Elon Musk says he is resigning so that the new person Linda Yaccarino can take over Twitter as the new CEO. On Twitter, Musk stated that she would begin in approximately six weeks from now.
As a result, Yaccarino has resigned from her current working place NBCUniversal effective immediately on Friday May 12.
Yaccarino’s exit from NBCUniversal comes weeks after Jeff Shell was ousted as the company’s CEO after admitting to an inappropriate relationship with an employee.
Rather than replacing Shell, NBCUniversal’s top executives will report to Mike Cavanagh, president of parent company Comcast
The former NBCUniversal advertising chief will be Twitter’s next CEO.
Elon Musk confirmed the hire in a tweet Friday.
“I am excited to welcome Linda Yaccarino as the new CEO of Twitter!” Musk tweeted. He said she “will focus primarily on business operations, while I focus on product design & new technology.”
“Looking forward to working with Linda to transform this platform into X, the everything app.”
Yaccarino joined NBCUniversal in 2011 and had risen to the top of the company’s global advertising business. On Monday, the advertising chief was slated to take part in NBCUniversal’s Upfront event at Radio City in New York – the sales presentation the company, along with its media peers, makes to the advertising industry every year in May.
The ad executive brings a wealth of relationships with top chief marketing officers and other advertising executives to Twitter at a time when the platform has seen advertisers flee – therefore losing billions of dollars – after Musk’s takeover last year.
Yaccarino and Musk sat together in a keynote interview at a marketing conference in Florida in mid-April. During the conversation, the two discussed the role marketers play in the future of Twitter, as well as its position in the cultural conversation.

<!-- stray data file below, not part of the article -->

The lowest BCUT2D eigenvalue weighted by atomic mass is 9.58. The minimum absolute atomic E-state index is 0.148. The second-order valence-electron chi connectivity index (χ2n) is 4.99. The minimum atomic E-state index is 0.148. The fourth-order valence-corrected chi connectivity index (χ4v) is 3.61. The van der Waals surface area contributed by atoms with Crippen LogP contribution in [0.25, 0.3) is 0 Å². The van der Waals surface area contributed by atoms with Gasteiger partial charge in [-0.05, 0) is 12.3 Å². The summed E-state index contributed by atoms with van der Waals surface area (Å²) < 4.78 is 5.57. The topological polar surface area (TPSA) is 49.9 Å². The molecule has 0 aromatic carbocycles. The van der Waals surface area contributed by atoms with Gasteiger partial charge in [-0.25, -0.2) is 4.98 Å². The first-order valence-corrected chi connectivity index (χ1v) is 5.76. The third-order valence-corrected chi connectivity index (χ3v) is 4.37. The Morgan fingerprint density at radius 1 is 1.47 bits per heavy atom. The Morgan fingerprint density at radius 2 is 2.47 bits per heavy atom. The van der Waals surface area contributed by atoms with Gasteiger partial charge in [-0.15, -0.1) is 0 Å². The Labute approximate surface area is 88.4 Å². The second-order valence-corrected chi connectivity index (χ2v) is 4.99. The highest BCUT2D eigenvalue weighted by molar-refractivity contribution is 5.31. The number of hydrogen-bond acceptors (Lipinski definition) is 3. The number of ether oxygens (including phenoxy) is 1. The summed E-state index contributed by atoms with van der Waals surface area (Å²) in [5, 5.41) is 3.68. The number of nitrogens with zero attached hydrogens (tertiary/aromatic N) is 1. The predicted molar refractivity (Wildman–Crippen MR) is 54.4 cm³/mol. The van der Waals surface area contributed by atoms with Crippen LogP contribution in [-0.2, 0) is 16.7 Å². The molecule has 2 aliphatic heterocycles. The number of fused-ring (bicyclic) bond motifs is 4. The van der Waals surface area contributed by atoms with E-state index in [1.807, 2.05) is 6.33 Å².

During the conference, Musk reportedly tried to reassure advertisers that Twitter was a respectable place for their brands.
Meanwhile, several investors in Tesla were concerned that Musk was too preoccupied with running Twitter to focus on steering the electric vehicle company, where he also serves as CEO.
In October, Musk bought Twitter for $44 billion and immediately made his mark by firing executives and hundreds of employees, allowing banned users to return to the platform, and provoking political controversy.
On Thursday May 11, Elon Musk said that Twitter will hire a new CEO who will move into a product and technical role.
He went on to say that he would “transition to being executive chair and CTO, overseeing product, software, and systems operations.”
A number of progressive Tesla shareholders made a public plea to Tesla’s board in April 2023 to ensure that Musk would devote more time to the automaker.
In October, Musk, who is also CEO of SpaceX, completed the $44 billion acquisition of Twitter and immediately established himself there. He laid off hundreds of workers and fired the company’s top executives.
Twitter’s core advertising business has faced some difficulties under his leadership. As the social messaging service saw an increase in offensive speech and hateful rhetoric, several businesses stopped running paid promotional campaigns, according to advocacy groups.
With his new subscription service, Twitter Blue, Musk has attempted to make up for the shortfall by providing features like the capability to compose tweets that are longer.
The non-paying users whose identities had been verified lost their so-called “legacy” blue checkmarks to the company in April, making it possible for people to impersonate them. A separate set of silver and gold icons will still be used for verification on government accounts and some corporate accounts.
Additionally, he has allowed users who were previously banned to rejoin the platform and stoked political debate by asserting, among other things, that the media is racist toward Asian and white people.
During Musk’s tenure as CEO, Twitter also experienced a number of technical issues and outages, some of which occurred simultaneously with large layoffs that he argued were necessary for the company’s financial health.